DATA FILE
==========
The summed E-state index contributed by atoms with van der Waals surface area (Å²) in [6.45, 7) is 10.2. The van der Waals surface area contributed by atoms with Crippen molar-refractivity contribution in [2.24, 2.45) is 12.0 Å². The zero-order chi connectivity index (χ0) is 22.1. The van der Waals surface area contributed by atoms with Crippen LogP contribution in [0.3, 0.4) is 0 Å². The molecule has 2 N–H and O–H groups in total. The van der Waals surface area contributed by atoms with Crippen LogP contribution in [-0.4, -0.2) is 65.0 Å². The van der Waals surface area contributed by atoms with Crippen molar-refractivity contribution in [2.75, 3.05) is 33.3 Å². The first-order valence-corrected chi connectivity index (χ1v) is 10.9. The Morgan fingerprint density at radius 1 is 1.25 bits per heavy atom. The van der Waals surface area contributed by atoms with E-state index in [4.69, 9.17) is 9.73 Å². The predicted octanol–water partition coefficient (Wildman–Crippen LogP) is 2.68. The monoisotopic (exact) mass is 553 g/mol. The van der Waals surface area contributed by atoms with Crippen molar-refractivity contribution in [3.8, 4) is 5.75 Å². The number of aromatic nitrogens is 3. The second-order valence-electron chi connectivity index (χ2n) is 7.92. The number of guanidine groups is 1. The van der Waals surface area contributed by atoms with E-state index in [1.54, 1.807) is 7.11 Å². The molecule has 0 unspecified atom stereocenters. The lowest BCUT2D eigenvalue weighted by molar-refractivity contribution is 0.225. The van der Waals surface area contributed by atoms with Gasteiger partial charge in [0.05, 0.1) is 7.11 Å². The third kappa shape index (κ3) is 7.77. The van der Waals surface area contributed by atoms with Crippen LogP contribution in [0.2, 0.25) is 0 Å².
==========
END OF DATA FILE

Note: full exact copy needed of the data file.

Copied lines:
The summed E-state index contributed by atoms with van der Waals surface area (Å²) in [6.45, 7) is 10.2. The van der Waals surface area contributed by atoms with Crippen molar-refractivity contribution in [2.24, 2.45) is 12.0 Å². The zero-order chi connectivity index (χ0) is 22.1. The van der Waals surface area contributed by atoms with Crippen LogP contribution in [0.3, 0.4) is 0 Å². The molecule has 2 N–H and O–H groups in total. The van der Waals surface area contributed by atoms with Crippen LogP contribution in [-0.4, -0.2) is 65.0 Å². The van der Waals surface area contributed by atoms with Crippen molar-refractivity contribution in [2.75, 3.05) is 33.3 Å². The first-order valence-corrected chi connectivity index (χ1v) is 10.9. The Morgan fingerprint density at radius 1 is 1.25 bits per heavy atom. The van der Waals surface area contributed by atoms with E-state index in [4.69, 9.17) is 9.73 Å². The predicted octanol–water partition coefficient (Wildman–Crippen LogP) is 2.68. The monoisotopic (exact) mass is 553 g/mol. The van der Waals surface area contributed by atoms with Crippen molar-refractivity contribution in [3.8, 4) is 5.75 Å². The number of aromatic nitrogens is 3. The second-order valence-electron chi connectivity index (χ2n) is 7.92. The number of guanidine groups is 1. The van der Waals surface area contributed by atoms with E-state index in [1.54, 1.807) is 7.11 Å². The molecule has 0 unspecified atom stereocenters. The lowest BCUT2D eigenvalue weighted by molar-refractivity contribution is 0.225. The van der Waals surface area contributed by atoms with Gasteiger partial charge in [0.05, 0.1) is 7.11 Å². The third kappa shape index (κ3) is 7.77. The van der Waals surface area contributed by atoms with Crippen LogP contribution in [0.2, 0.25) is 0 Å².